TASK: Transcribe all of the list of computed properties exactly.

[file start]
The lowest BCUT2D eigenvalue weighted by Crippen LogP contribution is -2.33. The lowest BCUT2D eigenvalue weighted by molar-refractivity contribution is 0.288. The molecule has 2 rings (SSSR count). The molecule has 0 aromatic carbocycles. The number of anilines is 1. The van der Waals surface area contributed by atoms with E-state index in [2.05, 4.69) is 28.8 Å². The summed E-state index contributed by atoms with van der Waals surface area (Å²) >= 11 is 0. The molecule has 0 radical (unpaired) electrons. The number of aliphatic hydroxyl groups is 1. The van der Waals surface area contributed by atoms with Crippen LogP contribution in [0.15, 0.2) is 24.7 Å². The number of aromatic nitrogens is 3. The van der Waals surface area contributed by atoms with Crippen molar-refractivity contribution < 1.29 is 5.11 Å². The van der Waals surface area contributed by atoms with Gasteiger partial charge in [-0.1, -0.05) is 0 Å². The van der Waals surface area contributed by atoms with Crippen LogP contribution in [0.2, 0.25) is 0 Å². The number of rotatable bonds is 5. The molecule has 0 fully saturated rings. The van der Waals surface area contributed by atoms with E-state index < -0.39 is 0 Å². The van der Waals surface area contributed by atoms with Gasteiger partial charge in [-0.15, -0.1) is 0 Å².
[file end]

The lowest BCUT2D eigenvalue weighted by Crippen LogP contribution is -2.33. The lowest BCUT2D eigenvalue weighted by molar-refractivity contribution is 0.288. The molecule has 2 rings (SSSR count). The molecule has 0 aromatic carbocycles. The number of anilines is 1. The van der Waals surface area contributed by atoms with E-state index in [2.05, 4.69) is 28.8 Å². The summed E-state index contributed by atoms with van der Waals surface area (Å²) >= 11 is 0. The molecule has 0 radical (unpaired) electrons. The number of aliphatic hydroxyl groups is 1. The van der Waals surface area contributed by atoms with Crippen LogP contribution in [0.15, 0.2) is 24.7 Å². The number of aromatic nitrogens is 3. The van der Waals surface area contributed by atoms with Crippen molar-refractivity contribution < 1.29 is 5.11 Å². The van der Waals surface area contributed by atoms with Gasteiger partial charge in [-0.1, -0.05) is 0 Å². The van der Waals surface area contributed by atoms with Crippen LogP contribution in [0.2, 0.25) is 0 Å². The number of rotatable bonds is 5. The molecule has 0 fully saturated rings. The van der Waals surface area contributed by atoms with E-state index < -0.39 is 0 Å². The van der Waals surface area contributed by atoms with Gasteiger partial charge in [-0.15, -0.1) is 0 Å².